If my wife and I are separated, can I ask her to move out of the house?

I purchased the house prior to getting married in my name and I am the sole provider so I’ve been paying everything. We have only been married a year as well.

Asked on August 8, 2018 under Family Law, Ohio

Answers:

M.D., Member, California and New York Bar / FreeAdvice Contributing Attorney

Answered 2 years ago | Contributor

Unless you have a legal separation agreement or final decree of divorce that stipulates who has the exclusive right to occupy the house, it remains the "joint marital residence". This is true no matter whose name that the deed is in. Accordingly, if you are not legally separated, you cannot ask your wife to move out at this time. That having been siad, once you are divorced the house should be yours since it was your seperate property prior to getting married.

M.D., Member, California and New York Bar / FreeAdvice Contributing Attorney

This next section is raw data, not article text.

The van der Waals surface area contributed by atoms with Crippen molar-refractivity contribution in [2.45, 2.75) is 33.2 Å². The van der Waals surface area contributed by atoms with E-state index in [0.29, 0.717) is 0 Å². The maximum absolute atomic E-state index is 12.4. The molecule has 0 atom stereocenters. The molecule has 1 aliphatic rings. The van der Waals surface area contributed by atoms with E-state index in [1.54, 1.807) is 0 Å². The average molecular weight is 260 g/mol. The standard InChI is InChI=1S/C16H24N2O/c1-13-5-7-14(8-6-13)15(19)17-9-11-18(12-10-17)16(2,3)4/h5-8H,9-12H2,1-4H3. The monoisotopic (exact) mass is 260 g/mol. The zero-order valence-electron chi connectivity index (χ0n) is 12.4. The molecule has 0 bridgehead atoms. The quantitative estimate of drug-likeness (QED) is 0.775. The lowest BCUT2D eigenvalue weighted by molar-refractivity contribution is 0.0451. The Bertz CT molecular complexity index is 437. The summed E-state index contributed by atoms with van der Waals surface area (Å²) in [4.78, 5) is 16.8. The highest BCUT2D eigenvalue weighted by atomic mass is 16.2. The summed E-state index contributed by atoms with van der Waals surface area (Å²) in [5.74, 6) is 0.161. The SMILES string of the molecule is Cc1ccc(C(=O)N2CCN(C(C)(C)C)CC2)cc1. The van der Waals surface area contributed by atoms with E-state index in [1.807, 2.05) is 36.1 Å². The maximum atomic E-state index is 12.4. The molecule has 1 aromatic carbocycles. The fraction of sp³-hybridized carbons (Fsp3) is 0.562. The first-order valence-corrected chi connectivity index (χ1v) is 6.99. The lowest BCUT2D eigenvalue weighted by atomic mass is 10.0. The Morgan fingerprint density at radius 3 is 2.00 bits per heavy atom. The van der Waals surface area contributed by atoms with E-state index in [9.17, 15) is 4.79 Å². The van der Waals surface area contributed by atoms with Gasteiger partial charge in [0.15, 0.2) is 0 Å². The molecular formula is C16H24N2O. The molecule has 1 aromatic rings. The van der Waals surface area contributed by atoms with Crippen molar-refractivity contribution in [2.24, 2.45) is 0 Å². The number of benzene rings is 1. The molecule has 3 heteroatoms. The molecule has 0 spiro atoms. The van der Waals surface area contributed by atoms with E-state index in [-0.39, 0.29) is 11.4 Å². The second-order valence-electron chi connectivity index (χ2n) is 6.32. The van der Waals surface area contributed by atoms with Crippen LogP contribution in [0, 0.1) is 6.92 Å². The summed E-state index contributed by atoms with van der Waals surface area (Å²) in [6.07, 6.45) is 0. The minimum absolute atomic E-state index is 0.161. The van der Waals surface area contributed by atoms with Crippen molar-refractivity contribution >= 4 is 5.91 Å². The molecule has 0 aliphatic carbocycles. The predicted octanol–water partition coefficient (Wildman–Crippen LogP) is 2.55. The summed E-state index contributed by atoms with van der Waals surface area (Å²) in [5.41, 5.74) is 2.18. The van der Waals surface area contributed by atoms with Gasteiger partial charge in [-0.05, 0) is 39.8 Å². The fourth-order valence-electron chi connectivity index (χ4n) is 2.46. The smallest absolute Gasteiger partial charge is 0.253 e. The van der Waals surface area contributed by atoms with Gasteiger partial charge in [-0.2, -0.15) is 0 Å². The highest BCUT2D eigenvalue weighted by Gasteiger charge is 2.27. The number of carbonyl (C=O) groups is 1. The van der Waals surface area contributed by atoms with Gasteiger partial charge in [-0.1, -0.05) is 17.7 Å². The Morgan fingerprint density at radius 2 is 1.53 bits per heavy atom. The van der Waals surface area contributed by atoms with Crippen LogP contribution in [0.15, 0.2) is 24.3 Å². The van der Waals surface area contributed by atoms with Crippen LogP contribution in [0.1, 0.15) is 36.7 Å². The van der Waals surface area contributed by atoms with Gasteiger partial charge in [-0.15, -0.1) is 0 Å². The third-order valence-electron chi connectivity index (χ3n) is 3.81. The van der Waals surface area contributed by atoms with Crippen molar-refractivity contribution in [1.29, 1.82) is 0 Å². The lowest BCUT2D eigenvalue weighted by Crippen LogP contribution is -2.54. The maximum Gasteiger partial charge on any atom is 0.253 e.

Answered 2 years ago | Contributor

Unless you have a legal separation agreement or final decree of divorce that stipulates who has the exclusive right to occupy the house, it remains the "joint marital residence". This is true no matter whose name that the deed is in. Accordingly, if you are not legally separated, you cannot ask your wife to move out at this time. That having been siad, once you are divorced the house should be yours since it was your seperate property prior to getting married.


IMPORTANT NOTICE: The Answer(s) provided above are for general information only. The attorney providing the answer was not serving as the attorney for the person submitting the question or in any attorney-client relationship with such person. Laws may vary from state to state, and sometimes change. Tiny variations in the facts, or a fact not set forth in a question, often can change a legal outcome or an attorney's conclusion. Although AttorneyPages.com has verified the attorney was admitted to practice law in at least one jurisdiction, he or she may not be authorized to practice law in the jurisdiction referred to in the question, nor is he or she necessarily experienced in the area of the law involved. Unlike the information in the Answer(s) above, upon which you should NOT rely, for personal advice you can rely upon we suggest you retain an attorney to represent you.